Tag: George M. Beringer

The Hurley Store on Broadway, a great big structure conducted on progressive lines as is proven by the manner in which the buying public bestows its patronage. The Hurley service has become a byword with thousands of South Jersey families. its occupants.
Posted in Businesses

CAMDEN INDUSTRIES

Various industries in Camden, circa 1929

Bernard A. Ahlberg's signature
Posted in People

Bernard A. Ahlberg Biography

BERNARD ABRAHAM AHLBERG, former captain of industry, of Camden, New Jersey, and leader in all its departments of life, was born September 18, 1858, in Sweden, and died May 24, 1925. His parents were Abraham and Inga (Friedberg) Ahlberg. His father was of Scotch and his mother, of German descent. His father, who was a ship-builder, served in the Swedish Navy in his youth. Both parents are now dead.
Bernard Abraham Ahlberg got little schooling in his boyhood. At the age of fourteen he was bound apprentice to a coppersmith, for whom he worked for three years for a total remuneration of $2.99 per annum and his board. Somehow, he had to clothe himself and pay for his washing during that period and somehow he did it. He also studied. When eighteen years of age he came to the United States, and after spending six months in Brooklyn, New York, went on to Philadelphia, where he obtained employment and remained with the same concern for nineteen years, rising to the position of superintendent and saving his money to such good purpose that in 1902 he was able to go into business with two others in Philadelphia. He dissolved this partnership in 1907, and going to Camden, founded the Camden Copper Works on Fifth Street, at Washington, whence he moved to the present site at Nos. 559-609 South Second Street, in December of 1911. The business was incorporated under the laws of New Jersey in 1912 for $50,000 fully paid, with Mr. Ahlberg as president and manager; Dr. Wesley J. Barrett, secretary, and Walter E. Ahlberg, the founder’s son, as treasurer. These also constituted the board of directors.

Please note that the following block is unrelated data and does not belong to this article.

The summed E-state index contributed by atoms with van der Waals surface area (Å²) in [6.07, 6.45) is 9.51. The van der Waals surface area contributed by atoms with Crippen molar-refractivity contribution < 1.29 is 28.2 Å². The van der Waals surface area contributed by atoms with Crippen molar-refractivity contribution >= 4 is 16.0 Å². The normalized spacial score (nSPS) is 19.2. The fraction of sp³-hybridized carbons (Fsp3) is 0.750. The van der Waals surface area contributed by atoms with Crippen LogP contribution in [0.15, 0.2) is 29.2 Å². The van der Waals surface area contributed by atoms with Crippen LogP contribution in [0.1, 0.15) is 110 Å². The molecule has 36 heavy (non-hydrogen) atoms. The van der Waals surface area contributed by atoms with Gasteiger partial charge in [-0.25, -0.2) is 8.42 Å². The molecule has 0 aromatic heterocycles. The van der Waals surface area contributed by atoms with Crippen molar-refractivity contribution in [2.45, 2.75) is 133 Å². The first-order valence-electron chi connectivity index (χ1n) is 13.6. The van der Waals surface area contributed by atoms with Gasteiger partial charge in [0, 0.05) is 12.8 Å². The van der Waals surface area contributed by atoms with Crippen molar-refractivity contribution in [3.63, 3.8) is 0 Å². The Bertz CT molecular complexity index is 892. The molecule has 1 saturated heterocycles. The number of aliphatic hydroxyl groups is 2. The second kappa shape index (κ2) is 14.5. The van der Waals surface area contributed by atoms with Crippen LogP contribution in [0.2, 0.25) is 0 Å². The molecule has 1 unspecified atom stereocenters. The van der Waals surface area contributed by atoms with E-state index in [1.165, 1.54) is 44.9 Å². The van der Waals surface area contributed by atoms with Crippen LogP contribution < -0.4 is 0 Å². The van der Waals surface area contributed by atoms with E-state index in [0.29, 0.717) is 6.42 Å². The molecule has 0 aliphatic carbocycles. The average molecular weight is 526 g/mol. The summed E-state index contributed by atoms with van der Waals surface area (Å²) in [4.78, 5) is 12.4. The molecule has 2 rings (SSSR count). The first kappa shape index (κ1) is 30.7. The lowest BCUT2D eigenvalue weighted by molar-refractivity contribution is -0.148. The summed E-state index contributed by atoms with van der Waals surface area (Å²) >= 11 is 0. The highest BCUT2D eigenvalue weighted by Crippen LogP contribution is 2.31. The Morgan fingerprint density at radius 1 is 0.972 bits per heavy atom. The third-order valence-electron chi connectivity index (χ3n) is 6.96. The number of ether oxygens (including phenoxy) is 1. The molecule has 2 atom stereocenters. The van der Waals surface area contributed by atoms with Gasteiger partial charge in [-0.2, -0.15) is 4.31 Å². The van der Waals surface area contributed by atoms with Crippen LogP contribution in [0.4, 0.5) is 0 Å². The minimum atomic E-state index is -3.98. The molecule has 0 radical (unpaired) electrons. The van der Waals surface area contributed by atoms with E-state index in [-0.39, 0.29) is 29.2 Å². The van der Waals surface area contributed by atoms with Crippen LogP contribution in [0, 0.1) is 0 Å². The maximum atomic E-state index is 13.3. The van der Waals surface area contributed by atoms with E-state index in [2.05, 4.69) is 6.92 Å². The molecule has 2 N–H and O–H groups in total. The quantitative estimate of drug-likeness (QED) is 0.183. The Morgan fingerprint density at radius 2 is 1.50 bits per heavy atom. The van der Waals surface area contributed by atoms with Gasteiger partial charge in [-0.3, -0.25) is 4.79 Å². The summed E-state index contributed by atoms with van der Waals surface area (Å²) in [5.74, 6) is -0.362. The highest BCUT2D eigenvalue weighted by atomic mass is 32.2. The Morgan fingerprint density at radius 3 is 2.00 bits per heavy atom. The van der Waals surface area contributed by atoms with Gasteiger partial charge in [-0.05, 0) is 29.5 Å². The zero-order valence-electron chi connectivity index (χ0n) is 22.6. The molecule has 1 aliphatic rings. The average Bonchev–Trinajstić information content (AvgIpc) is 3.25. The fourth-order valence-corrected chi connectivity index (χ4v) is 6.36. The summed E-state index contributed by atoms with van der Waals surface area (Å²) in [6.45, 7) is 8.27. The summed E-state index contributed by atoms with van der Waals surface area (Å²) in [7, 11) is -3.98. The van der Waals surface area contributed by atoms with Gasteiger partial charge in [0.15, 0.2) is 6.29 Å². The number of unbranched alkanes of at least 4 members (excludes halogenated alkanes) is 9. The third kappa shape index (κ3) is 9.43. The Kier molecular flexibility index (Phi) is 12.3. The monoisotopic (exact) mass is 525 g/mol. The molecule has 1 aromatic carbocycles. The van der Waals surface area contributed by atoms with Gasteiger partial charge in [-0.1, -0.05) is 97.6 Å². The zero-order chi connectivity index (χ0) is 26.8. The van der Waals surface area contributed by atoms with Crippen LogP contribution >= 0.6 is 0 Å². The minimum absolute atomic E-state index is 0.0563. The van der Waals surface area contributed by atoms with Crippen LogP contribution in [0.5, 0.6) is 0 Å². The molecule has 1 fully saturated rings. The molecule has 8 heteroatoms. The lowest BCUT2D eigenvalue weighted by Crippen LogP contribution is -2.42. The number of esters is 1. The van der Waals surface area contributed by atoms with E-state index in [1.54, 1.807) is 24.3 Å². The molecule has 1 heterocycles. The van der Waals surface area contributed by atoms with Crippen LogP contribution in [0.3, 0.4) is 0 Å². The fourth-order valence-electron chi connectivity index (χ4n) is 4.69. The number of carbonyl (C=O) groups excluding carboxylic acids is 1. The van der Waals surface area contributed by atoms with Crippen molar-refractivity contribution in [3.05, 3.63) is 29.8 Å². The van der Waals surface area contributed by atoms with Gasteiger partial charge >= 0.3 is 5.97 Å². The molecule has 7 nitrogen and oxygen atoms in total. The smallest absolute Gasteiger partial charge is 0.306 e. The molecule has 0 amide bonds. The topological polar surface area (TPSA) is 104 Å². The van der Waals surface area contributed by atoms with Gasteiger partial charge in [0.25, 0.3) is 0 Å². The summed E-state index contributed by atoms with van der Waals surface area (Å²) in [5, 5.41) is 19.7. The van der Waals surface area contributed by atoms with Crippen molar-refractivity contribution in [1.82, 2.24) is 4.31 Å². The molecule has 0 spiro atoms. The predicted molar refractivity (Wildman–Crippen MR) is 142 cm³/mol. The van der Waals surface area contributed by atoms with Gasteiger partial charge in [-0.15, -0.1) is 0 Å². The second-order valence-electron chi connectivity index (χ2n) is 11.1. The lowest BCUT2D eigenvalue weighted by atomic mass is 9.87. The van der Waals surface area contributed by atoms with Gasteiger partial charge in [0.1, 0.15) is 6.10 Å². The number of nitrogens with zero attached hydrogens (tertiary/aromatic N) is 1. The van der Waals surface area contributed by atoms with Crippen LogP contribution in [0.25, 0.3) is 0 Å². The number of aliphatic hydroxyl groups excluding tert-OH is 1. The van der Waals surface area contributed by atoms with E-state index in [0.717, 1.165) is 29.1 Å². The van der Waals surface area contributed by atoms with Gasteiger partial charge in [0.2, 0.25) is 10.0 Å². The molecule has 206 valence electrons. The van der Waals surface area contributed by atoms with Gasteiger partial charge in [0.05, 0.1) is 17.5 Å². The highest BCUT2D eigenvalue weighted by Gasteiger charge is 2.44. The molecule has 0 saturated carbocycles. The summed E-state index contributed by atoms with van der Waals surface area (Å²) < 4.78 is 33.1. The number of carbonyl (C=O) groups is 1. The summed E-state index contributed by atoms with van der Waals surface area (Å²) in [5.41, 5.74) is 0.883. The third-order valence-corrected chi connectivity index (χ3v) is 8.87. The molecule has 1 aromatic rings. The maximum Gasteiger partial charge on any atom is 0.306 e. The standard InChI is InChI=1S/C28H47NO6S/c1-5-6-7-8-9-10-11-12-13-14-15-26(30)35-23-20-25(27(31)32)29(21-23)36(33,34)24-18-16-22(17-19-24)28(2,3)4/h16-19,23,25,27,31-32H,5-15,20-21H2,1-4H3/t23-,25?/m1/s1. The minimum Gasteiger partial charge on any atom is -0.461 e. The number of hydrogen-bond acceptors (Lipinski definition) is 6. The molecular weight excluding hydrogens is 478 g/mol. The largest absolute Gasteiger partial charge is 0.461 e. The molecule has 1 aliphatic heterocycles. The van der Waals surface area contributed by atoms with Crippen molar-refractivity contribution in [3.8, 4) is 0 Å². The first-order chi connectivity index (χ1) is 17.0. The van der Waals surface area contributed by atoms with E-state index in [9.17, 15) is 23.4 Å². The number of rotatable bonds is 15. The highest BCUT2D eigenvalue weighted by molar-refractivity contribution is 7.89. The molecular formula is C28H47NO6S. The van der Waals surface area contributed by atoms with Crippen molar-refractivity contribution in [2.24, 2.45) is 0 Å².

There were a number of changes in Camden's Police Department yesterday by Mayor Ellis. He appointed Sergeant John Golden successor to Captain Hugh Poyle, recently placed on the pension list. Patrolman Howard Smith was made a city detective, and Hall Officer James Clay was made a hall sergeant. Motorcycle Policemen Jefferson Kay and Charles Laib were appointed traffic sergeants, while Patrolmen Edmund Pike and Albert Cornog were made traffic policemen. Patrolman Robert Abbott was appointed a sergeant. Mayor Ellis has received the resignations of G.M. Beringer and Myers Baker as members of the City Plan Commission, the first getting out because of pressing business and the other because of going to Camp Dix.
Posted in News Articles

Police Department Changes

There were a number of changes in Camden’s Police Department yesterday by Mayor Ellis. He appointed Sergeant John Golden successor to Captain Hugh Poyle [sic], recently placed on the pension list. Patrolman Howard Smith was made a city detective, and Hall Officer James Clay was made a hall sergeant. Motorcycle Policemen Jefferson Kay and Charles Laib were appointed traffic sergeants, while Patrolmen Edmund Pike and Albert Cornog were made traffic policemen. Patrolman Robert Abbott was appointed a sergeant. Mayor Ellis has received the resignations of G.M. Beringer and Myers [sic] Baker as members of the City Plan Commission, the first getting out because of pressing business and the other because of going to Camp Dix.